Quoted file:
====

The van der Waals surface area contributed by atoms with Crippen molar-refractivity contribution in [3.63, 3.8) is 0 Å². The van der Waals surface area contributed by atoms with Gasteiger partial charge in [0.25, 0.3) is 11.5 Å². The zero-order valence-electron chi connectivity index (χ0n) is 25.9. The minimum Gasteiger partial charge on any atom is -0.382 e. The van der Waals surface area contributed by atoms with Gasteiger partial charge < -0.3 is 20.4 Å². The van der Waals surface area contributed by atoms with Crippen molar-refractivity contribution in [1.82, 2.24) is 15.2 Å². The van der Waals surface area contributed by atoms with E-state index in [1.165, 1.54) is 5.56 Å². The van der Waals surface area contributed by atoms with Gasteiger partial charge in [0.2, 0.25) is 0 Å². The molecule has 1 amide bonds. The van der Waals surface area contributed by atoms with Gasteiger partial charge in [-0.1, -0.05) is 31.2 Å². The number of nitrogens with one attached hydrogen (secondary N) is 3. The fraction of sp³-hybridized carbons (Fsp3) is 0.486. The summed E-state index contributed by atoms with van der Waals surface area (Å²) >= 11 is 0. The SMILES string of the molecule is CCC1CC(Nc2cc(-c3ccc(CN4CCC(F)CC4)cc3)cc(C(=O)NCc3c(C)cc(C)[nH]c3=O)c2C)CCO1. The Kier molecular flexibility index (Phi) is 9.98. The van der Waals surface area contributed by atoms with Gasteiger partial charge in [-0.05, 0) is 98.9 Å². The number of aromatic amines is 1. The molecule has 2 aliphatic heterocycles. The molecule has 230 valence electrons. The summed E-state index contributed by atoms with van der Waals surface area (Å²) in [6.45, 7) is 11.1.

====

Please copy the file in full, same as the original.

The van der Waals surface area contributed by atoms with Crippen molar-refractivity contribution in [3.63, 3.8) is 0 Å². The van der Waals surface area contributed by atoms with Gasteiger partial charge in [0.25, 0.3) is 11.5 Å². The zero-order valence-electron chi connectivity index (χ0n) is 25.9. The minimum Gasteiger partial charge on any atom is -0.382 e. The van der Waals surface area contributed by atoms with Gasteiger partial charge < -0.3 is 20.4 Å². The van der Waals surface area contributed by atoms with Crippen molar-refractivity contribution in [1.82, 2.24) is 15.2 Å². The van der Waals surface area contributed by atoms with E-state index in [1.165, 1.54) is 5.56 Å². The van der Waals surface area contributed by atoms with Gasteiger partial charge in [0.2, 0.25) is 0 Å². The molecule has 1 amide bonds. The van der Waals surface area contributed by atoms with Gasteiger partial charge in [-0.1, -0.05) is 31.2 Å². The number of nitrogens with one attached hydrogen (secondary N) is 3. The fraction of sp³-hybridized carbons (Fsp3) is 0.486. The summed E-state index contributed by atoms with van der Waals surface area (Å²) >= 11 is 0. The SMILES string of the molecule is CCC1CC(Nc2cc(-c3ccc(CN4CCC(F)CC4)cc3)cc(C(=O)NCc3c(C)cc(C)[nH]c3=O)c2C)CCO1. The Kier molecular flexibility index (Phi) is 9.98. The van der Waals surface area contributed by atoms with Gasteiger partial charge in [-0.05, 0) is 98.9 Å². The number of aromatic amines is 1. The molecule has 2 aliphatic heterocycles. The molecule has 230 valence electrons. The summed E-state index contributed by atoms with van der Waals surface area (Å²) in [6.45, 7) is 11.1.